Montpelier: James Madison University Magazine



March-hard Civil War Illuminates
"A World That is Dimly Lit"

Montpelier Spring 2000

July 12, 1861. The sun dangled hatefully in a mid-morning sky made hazy by dust and gunsmoke. The 2nd Rhode Island volunteers ­­ their woolen uniforms already drenched with sweat despite the early hour ­­ splashed wearily across a lethargic Virginia stream known as Bull Run.

One of the officers who urged them forward was 32-year old Maj. Sullivan Ballou of Smithfield, Rhode Island. In the spring, Ballou had left a wife, two children and a promising law practice to help quash the South's bid for independence. Now he found himself in secessionist Virginia, part of a military sleight-of-hand his commanders hoped would destroy an upstart Confederate army.

The plan was simple. Attack the Confederates with a diversionary force and then, like a boxer throwing a roundhouse punch, sweep around the unsuspecting Southerners to deliver a crushing blow. Ballou and his men were part of this intended coup de gras. But something had gone wrong.

As the 2nd Rhode Island hastened along Sudley Road near the village of Manassas Junction, gunshots reached their ears. The Confederates, realizing that the initial attack was a ruse, had turned their main army to meet the Federal roundhouse and were now trading shots with Union skirmishers. The trick had failed.

Ballou and his men abandoned Sudley Road, raced through a stand of live oaks, and emerged onto what was known as Matthews Hill. Here they were met by a line of gray-clad soldiers advancing across a grassy swale, with Confederate artillery delivering a deadly bombardment to the hilltop.

Once the Federals brought up their own field pieces, Ballou rode his lathered mount back and forth across the crest of Matthews Hill directing artillery and infantry fire. Although inexperienced, his men fought valiantly even when forced to give ground, and did not falter even when two of their officers fell mortally wounded.

One of those officers was Ballou himself, whose profile on horseback attracted the awesome killing power of a Confederate cannon ball. And yet, while his life's blood ebbed away on the field of battle, Sullivan Ballou was achieving immortality.

Behind the lines reposed an unmailed letter Ballou had written only a week before to his wife, Sarah. It's profound beauty and haunting sentiment would elicit the tears of millions of Americans 129 years later as part of a PBS series on the Civil War. Suspecting he would soon die, Ballou wrote:

"But, O Sarah! If the dead can come back to this earth and flit unseen around those they loved, I shall always be near you; in the garish day and in the darkest night ­ amidst your happiest scenes and gloomiest hours ­ always, always; and if there be a soft breeze upon your cheek, it shall be my breath; or the cool air fans your throbbing temple, it shall be my spirit passing by.

"Sarah, do not mourn me dead; think I am gone and wait for thee, for we shall meet again."

Walk the ground where Union Maj. Sullivan Ballou lost his life. Imagine the danger that swept Matthews Hill near Manassas in the summer of 1861, and the carnage that ruled for 10 brutal hours on a 3,000-acre killing field. Contemplate the 900 young Americans who would never leave this hallowed ground alive, and then come away unmoved -- if you can.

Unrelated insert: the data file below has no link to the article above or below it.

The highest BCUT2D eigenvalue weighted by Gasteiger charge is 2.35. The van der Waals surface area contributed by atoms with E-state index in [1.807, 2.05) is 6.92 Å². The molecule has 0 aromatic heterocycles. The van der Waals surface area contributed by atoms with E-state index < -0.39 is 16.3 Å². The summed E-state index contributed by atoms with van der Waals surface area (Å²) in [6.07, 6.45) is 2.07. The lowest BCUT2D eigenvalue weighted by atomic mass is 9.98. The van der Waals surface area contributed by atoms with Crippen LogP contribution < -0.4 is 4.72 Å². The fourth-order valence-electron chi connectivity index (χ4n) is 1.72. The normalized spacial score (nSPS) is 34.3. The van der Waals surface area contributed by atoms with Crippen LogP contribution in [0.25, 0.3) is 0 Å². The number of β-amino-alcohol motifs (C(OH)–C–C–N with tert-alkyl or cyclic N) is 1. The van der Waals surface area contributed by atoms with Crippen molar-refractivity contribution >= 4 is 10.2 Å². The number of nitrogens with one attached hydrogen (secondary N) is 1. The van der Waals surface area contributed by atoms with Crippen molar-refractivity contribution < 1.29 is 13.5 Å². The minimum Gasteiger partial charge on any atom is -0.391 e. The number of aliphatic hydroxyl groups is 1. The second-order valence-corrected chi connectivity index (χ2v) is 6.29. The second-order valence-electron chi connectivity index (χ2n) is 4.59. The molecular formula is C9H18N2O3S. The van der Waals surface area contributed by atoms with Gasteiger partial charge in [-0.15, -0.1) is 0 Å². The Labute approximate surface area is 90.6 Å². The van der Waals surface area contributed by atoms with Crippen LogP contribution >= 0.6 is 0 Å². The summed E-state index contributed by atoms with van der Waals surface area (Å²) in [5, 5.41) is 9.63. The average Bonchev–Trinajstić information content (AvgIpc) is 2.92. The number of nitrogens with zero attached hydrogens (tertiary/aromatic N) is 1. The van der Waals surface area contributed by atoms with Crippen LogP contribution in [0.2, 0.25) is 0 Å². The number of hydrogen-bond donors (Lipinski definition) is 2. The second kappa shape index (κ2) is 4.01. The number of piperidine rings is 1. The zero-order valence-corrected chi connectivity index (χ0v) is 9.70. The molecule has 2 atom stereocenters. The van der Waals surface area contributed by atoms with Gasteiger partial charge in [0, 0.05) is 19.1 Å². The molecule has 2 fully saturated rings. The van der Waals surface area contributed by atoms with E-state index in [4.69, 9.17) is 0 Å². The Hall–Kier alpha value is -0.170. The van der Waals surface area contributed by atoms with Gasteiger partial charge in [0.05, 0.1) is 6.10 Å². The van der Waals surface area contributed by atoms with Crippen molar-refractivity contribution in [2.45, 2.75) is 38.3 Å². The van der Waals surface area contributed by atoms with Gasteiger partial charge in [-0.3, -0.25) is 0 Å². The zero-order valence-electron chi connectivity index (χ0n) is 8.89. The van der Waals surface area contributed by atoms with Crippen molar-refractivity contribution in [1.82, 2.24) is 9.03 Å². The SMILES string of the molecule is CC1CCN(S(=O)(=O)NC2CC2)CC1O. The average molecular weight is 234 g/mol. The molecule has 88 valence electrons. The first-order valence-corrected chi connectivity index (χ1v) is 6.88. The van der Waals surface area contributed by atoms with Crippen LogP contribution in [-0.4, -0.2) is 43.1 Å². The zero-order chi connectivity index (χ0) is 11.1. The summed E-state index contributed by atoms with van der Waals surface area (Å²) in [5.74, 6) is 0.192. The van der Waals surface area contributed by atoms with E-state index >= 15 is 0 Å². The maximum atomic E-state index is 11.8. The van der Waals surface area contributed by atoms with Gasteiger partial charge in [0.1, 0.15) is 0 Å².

The 17 participants of the 1999 JMU Civil War Institute walked away with an overpowering sense of awe, of melancholy, of gratitude to those who fought and died here.

Now entering its ninth year, the institute has gained national renown for combining outstanding faculty, guest speakers and the university's proximity to major historical sites to gain new insights into one of the most pivotal events in American history.

For four days each summer, participants from across the country have explored one aspect of the Civil War through lectures and in-depth guided tours.

But why, in an age of technological achievement that often beggars comprehension, do we dwell on a creaky old era from which no living memory survives? What purpose can be served by revisiting musty events and moldy corpses as if they were part of our everyday lives? In short, what's it got to do with us?

"Everything! Absolutely everything!"

The words erupt from the throat of Bob Jacobs at a pitch just below that of someone leading a cavalry charge. Jacobs, an adjunct history professor, has hosted field excursions for the Civil War Institute since its inception, and was one of the primary interpreters at the Manassas battlefield last summer.

"Making a connection with the past is integral to understanding what we as Americans are today," he says. "What our Civil War ancestors did helped forge our national identity," he continues. "Without them, we would not exist as the country we know today."

The 1999 Civil War Institute explored the reasons people did what they did. What were the forces that drove brother to kill brother? Could the conflagration have been avoided? If so, why did it happen anyway?
The man most directly responsible for the institute's recent shift from unrelenting battlefield analysis to a more comprehensive understanding of the war is history professor and institute co-director David Dillard. For him, the political and social reasons the Civil War was fought are equally as important as the outcomes of its battles.